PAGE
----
There is also the danger that, even in an institution as august as the Supreme Court, that a single voice will not be granted the weight it should have. Ina 2007 case before the Supreme Court a woman who had worked at a company for 19 years complained that her pay was not at parity with men of equivalent (or lower) seniority. Ruth Bader Ginsburg felt that the male justices simply did not understand how difficult it was for women in the workplace or the discrimination they faced on a daily basis. She explained that there are times, in conference at court, when she will make a point but it will not be considered until a (male) colleague raises it again.
Ruth Bader Ginsburg has suffered severe medical issues but has never missed a day in the Court, in part because of her status as a woman and the need for women’s views to be heard and to ensure that people knew that the court is not an all male panel. She also expressed concern at, even as late as the 2000’s, the Court being seen as a place where women were in the minority, a token presence.
Appointing Capable Women To The Highest Offices In The Land Will Combat Discrimination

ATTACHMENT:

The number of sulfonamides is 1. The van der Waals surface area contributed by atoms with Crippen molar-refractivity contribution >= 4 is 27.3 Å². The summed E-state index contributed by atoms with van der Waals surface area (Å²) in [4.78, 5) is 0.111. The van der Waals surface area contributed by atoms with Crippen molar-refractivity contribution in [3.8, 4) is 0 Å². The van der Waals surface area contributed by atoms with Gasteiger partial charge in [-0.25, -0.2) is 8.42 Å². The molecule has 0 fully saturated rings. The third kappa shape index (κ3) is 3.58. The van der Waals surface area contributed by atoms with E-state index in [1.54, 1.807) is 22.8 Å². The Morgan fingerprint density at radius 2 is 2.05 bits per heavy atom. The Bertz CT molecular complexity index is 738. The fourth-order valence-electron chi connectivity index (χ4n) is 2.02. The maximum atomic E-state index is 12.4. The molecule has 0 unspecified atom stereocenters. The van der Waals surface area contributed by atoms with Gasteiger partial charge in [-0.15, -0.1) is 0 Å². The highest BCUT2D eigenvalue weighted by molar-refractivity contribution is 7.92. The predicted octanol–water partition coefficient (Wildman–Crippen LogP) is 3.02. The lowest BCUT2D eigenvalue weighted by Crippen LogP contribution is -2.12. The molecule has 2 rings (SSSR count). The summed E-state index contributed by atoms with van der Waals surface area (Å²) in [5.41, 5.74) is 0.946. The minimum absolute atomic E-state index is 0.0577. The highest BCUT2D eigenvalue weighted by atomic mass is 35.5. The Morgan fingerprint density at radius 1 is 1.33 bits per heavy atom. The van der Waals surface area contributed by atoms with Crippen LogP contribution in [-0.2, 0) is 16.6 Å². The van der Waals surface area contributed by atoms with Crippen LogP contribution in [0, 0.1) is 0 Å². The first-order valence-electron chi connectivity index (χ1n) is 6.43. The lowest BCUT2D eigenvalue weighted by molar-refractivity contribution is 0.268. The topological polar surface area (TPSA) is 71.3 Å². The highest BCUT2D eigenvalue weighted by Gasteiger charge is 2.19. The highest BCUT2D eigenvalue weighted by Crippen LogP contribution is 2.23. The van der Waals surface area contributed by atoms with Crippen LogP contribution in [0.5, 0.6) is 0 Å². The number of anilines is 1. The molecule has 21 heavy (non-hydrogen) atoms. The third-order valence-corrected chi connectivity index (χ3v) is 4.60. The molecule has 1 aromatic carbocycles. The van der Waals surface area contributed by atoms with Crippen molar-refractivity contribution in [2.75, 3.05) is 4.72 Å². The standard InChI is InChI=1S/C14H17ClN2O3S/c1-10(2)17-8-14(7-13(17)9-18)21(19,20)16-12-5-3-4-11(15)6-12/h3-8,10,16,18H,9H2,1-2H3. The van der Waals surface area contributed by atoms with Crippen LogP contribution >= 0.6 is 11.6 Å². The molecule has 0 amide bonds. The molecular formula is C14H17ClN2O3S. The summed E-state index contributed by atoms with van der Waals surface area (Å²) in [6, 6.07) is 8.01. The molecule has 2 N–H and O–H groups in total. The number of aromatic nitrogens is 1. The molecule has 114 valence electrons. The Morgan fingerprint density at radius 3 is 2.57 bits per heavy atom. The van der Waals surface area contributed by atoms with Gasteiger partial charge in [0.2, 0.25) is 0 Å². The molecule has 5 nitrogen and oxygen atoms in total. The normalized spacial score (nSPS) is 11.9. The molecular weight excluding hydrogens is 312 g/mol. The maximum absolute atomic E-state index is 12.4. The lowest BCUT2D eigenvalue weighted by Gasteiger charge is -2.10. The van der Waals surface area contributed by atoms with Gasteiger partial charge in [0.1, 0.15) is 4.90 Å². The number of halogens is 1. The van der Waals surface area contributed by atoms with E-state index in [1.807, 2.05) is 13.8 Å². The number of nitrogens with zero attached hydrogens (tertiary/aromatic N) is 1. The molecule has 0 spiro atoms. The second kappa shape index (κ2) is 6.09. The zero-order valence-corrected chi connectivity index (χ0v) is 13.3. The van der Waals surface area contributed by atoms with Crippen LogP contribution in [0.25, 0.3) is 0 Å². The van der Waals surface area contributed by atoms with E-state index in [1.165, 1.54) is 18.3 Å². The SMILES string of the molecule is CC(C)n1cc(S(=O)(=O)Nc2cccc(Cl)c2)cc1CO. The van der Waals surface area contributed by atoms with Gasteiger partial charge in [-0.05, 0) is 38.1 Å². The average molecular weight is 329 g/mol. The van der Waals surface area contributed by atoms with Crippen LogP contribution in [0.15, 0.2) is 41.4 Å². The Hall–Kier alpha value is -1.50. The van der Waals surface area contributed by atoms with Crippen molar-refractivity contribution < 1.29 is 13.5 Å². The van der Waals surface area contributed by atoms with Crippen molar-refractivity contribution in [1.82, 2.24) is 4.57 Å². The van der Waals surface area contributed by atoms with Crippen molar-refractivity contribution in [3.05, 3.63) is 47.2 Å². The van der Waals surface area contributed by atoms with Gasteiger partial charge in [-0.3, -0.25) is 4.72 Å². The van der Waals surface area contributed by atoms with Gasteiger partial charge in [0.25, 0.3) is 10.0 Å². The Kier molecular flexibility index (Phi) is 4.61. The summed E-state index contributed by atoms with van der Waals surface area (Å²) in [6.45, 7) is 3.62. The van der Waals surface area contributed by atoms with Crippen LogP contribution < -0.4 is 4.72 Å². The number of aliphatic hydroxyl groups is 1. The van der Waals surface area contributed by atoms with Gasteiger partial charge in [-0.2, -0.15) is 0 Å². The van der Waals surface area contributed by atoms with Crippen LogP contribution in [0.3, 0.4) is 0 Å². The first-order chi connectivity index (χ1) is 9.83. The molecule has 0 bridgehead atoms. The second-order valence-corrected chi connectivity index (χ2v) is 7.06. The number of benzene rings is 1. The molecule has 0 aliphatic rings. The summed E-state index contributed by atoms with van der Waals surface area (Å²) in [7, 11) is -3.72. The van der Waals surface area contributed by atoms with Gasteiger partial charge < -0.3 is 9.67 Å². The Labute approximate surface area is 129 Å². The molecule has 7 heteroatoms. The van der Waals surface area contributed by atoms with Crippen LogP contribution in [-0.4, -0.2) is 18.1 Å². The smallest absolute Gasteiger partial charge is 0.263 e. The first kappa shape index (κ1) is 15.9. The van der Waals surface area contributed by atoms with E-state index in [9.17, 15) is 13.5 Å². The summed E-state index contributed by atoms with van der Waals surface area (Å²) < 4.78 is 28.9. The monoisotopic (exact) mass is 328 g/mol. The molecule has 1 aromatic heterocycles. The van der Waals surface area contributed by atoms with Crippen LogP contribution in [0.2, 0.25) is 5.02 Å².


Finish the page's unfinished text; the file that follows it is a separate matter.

This institutional sexism demonstrated in the points above is appalling and has no place in a modern nation. Filling all vacancies on the Supreme Court with high caliber female candidates would show exactly how outdated this entrenched bias is and start to go some way towards correcting it.
This viewpoint is endorsed by a 2013 review which found that many of the problems identified in the reviews of the 1990s still exist and that for women to want to enter the legal profession they have to see that all the options available to men can also be accessed by women. Appointing women to senior positions, the report claims, would both a real and a symbolic benefit to women.
Our courts, both criminal and civil, perform a vital role in society and it is important that they are seen to be legitimate in the way in which they come to their decisions. If half of all Americans feel that the courts are out of touch and discriminate (even unintentionally) against women then there is likely to be a dilution of the respect in which all courts, and their decisions, are held. This has potentially very worrying ramifications for society. It can lead, at its worst, to female victims of domestic violence or crimes of sexual assault refraining from seeking assistance and redress.